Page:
Mark Preskett, portfolio manager at Morningstar Wealth, agrees: “We’ve even seen some reports that UK inflation could fall as low as 0.5% next year. Consensus forecasts for inflation are coming down quite fast in the UK. Also, the Bank of England doesn’t want to crash the housing market, so the incentive is to cut rates.” In contrast, the US economy is showing real strength, and pricing pressures have proved persistent.

CPI wobbles

That is not to say that there aren’t other factors at work in higher gilt yields. The recent CPI report in the UK showed some wobbles, which may have led some market participants to assume that UK inflation might prove as stubborn as US inflation. The data for March showed a more modest drop than expected, with inflation slowing to 3.2% from 3.4%, but stronger than the consensus forecast of 3.1%. The data moved market expectations, just not as much as the US jobs numbers.

Stronger economic data may also be a factor in keeping gilt yields high. The latest UK PMI figures in both services and manufacturing have shown surprising strength. Recent consumer confidence surveys have also been positive, helping by still-strong wage growth.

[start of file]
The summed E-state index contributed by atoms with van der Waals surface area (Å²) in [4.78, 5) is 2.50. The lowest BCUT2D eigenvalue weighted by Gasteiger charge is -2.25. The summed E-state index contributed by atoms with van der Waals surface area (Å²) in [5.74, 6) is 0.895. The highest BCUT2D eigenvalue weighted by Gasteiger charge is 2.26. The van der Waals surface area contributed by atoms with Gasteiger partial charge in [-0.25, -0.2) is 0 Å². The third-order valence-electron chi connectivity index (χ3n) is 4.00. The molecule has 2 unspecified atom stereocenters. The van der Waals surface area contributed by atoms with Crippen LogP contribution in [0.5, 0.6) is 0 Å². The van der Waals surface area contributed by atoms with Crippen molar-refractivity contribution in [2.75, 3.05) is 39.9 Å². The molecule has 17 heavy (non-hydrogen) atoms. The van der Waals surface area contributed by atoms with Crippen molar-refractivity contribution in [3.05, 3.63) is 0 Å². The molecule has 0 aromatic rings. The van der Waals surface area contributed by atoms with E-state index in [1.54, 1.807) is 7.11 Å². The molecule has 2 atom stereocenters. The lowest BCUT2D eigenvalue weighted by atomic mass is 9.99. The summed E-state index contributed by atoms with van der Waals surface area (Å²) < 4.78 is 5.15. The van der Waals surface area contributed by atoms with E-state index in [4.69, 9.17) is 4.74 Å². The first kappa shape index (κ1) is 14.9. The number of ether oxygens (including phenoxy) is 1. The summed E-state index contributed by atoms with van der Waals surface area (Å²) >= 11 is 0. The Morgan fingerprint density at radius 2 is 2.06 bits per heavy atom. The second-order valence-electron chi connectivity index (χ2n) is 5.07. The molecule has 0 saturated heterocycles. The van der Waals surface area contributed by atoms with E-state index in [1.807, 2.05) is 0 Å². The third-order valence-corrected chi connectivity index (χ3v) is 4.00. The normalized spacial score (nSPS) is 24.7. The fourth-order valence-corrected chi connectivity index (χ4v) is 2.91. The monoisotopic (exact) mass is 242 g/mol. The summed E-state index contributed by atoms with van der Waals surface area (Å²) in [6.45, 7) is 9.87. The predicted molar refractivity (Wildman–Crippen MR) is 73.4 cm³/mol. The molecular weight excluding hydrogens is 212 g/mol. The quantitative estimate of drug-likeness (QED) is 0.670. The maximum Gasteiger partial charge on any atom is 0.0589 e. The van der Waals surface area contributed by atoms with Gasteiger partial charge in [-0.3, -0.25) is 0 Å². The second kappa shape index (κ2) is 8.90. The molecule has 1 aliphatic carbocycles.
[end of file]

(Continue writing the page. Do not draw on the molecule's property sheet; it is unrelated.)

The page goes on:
See also: Will bumpy inflation figures defer the interest rate cuts markets hope for?

Demand could play a role. The UK’s debt burden is high, and it is not master of its own destiny in the same way as the US. If investors start to lose faith with the direction of government policy (another ‘Liz Truss’ moment), it may affect demand for the gilts and push yields higher. However, this doesn’t appear to have happened yet. In the last gilt auction, the Debt Management Office (DMO) said that £4bn-worth of five-year bonds priced at 4.29% were 3.2x over-subscribed.


There is no reason why the Bank of England cannot move before the Federal Reserve, says Preskett, and he believes it is likely to do so. “It has moved independently from the Federal Reserve a few times in the past, even if the Fed will usually move first.” Morningstar’s current projections are for a long-term gilt yield of around 3.6%. Plenty of other central banks have decoupled from the Federal Reserve with little consequence. The Swiss National Bank, for example, has cut rates, while Australia may still raise rates.